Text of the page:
“Those cuts included a 2% reduction in all Medicare payments to all doctors, hospitals and providers,” explained Don McBeath, government relations director for the Texas Organization of Rural and Community Hospitals (TORCH).
A 2013 report from The Washington Post found that with the 2% budget cut, the Medicare cuts would cause an $11.1 billion loss to hospitals nationwide. The reduction was suspended temporarily last May, as part of the first COVID-19 relief package. However, McBeath says it will likely go back into effect once the national emergency is over.
Aside from the budget cuts, McBeath said there are multiple reasons the closures are happening. Not only are Medicare and Medicaid reimbursements to medical facilities not high enough to keep up with the increasing costs of providing healthcare, but the amount of uninsured Texans increases every year and many rural communities are seeing a decline in population.
“It creates a recipe for disaster because a hospital is like any other business,” McBeath said. “It’s expensive to operate, and you have to bring in enough money to pay for the costs to operate. If you look at a rural hospital, there are some days where some of them don’t have a single patient. Or other days, maybe five or six patients.”
The problem McBeath described is a sentiment echoed by all the communities visited for this project, including a small area in West Texas called Crosby County.
West Texas Deserts
In Crosby County, the Crosbyton Clinic Hospital offers limited services. The Crosbyton EMS has just two ambulances — one of them serves as a back-up, while the other is used mostly for transporting patients to Lubbock.
Even with the proximity to Lubbock, it’s still vital that areas like Crosbyton can have a financially-stable hospital.
Steve Beck is the Chief Administrative Officer for Covenant Health and acts as a liaison to Crosbyton Clinic Hospital. After working in rural health the majority of his career, Beck knows the importance of keeping them open.
“It’s critical for us that they survive because we need them to survive,” said Beck. “We need to provide that primary care out there because one of the biggest challenges we have today is how sick patients are when they come to Covenant.”
Beck said the problem also comes down to the ongoing labor shortage in the healthcare industry.
Data from the APM Research Lab found that 129 of Texas’s 254 counties were experiencing shortages of primary care providers in 2019. As of July 2021, that number had jumped to 228 — increasing by 99 counties in just two years.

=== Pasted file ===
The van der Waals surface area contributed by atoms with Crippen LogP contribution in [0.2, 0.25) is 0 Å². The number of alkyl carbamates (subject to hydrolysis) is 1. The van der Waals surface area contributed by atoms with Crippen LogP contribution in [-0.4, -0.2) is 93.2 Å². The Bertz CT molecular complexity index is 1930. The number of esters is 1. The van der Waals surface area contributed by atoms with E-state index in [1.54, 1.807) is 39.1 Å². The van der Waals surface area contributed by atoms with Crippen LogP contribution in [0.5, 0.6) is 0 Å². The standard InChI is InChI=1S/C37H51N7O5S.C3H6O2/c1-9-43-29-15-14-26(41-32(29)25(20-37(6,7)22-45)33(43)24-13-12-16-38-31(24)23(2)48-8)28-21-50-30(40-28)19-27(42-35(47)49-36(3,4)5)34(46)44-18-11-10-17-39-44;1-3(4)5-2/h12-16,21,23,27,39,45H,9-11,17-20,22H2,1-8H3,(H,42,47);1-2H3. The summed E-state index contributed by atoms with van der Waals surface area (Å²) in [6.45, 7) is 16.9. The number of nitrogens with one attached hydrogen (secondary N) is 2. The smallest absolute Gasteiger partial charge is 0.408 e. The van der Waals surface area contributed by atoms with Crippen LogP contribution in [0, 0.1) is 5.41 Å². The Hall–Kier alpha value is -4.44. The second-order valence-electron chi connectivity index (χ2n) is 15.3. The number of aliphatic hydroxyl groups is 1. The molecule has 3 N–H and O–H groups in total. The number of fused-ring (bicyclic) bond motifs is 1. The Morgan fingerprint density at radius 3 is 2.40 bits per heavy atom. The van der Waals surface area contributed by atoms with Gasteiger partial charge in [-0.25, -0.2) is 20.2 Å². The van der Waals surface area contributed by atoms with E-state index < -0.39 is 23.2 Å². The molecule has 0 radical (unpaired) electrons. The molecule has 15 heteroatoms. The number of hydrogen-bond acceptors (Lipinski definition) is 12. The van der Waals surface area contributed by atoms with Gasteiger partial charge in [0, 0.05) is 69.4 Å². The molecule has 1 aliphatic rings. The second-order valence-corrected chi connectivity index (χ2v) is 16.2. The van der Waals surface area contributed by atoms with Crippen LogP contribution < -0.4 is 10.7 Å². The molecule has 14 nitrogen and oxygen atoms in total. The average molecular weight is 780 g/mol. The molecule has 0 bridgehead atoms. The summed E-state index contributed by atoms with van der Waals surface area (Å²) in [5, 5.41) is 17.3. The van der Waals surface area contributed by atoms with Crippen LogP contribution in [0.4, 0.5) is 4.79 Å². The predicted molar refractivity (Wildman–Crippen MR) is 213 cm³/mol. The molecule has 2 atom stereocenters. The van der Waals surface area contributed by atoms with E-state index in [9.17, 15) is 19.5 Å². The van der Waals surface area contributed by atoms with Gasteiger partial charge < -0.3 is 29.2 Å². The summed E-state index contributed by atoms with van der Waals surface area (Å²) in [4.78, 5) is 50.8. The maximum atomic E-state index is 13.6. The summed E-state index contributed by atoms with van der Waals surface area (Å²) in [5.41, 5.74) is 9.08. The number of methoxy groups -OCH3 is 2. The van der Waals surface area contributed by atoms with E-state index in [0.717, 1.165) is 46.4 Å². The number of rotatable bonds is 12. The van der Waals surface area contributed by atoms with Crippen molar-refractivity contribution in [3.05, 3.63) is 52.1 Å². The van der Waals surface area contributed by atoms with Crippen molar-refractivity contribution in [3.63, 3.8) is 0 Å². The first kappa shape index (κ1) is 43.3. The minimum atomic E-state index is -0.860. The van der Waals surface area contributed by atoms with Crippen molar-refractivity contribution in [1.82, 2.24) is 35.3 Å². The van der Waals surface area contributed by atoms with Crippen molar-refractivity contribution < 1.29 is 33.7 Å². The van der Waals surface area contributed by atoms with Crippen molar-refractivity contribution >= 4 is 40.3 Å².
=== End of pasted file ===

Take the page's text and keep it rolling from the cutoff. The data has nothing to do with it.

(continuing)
The problem extends nationally as well. According to an APM report, the U.S. will face a shortage of up to 122,000 physicians by 2032. Rural communities will be hit the hardest, as fewer than 10 percent of U.S. physicians practice in those areas.
The financial and staffing problems facing Crosbyton’s clinic are being echoed by the EMS station in the nearby town of Ralls. Sarah Jamerson, the-then EMS director, explained the problem in detail as she showed us the town’s only ambulance in April.
“It sounds terrible, but it would make the service run more efficiently and really give us a little more security if we had more calls to run,” said Jamerson. “But we have a population of less than 1,500 people. So not a lot of calls turns into not a lot of money.”
Jamerson grew up in Ralls, where her family has a long history in healthcare. Even as she gave this tour, she still made it clear that she wanted to take care of the EMS.
Jamerson first spoke with Texas Tech Public Media in April, and she expressed her personal frustration about the situation. Between UMC, Ralls, and teaching certification courses to help staffing problems, she often spent 110 hours a week working.
She resigned in June. A few weeks later, the station was temporarily shut down.
This created somewhat of a panic in the small town. Residents began sharing news articles about the closure and expressed their shock on social media. Some began organizing “vigils” at the town’s square — right across from the EMS station and the City Hall.
If Ralls EMS closed, the town would be served by Crosbyton EMS, which was already handling Crosbyton and the rest of Crosby County’s 5,000 residents.
Beck said the EMS is designated as both a transport service and a 9-1-1 service for Crosbyton, and has only one full crew and two trucks, one of which is not for regular use.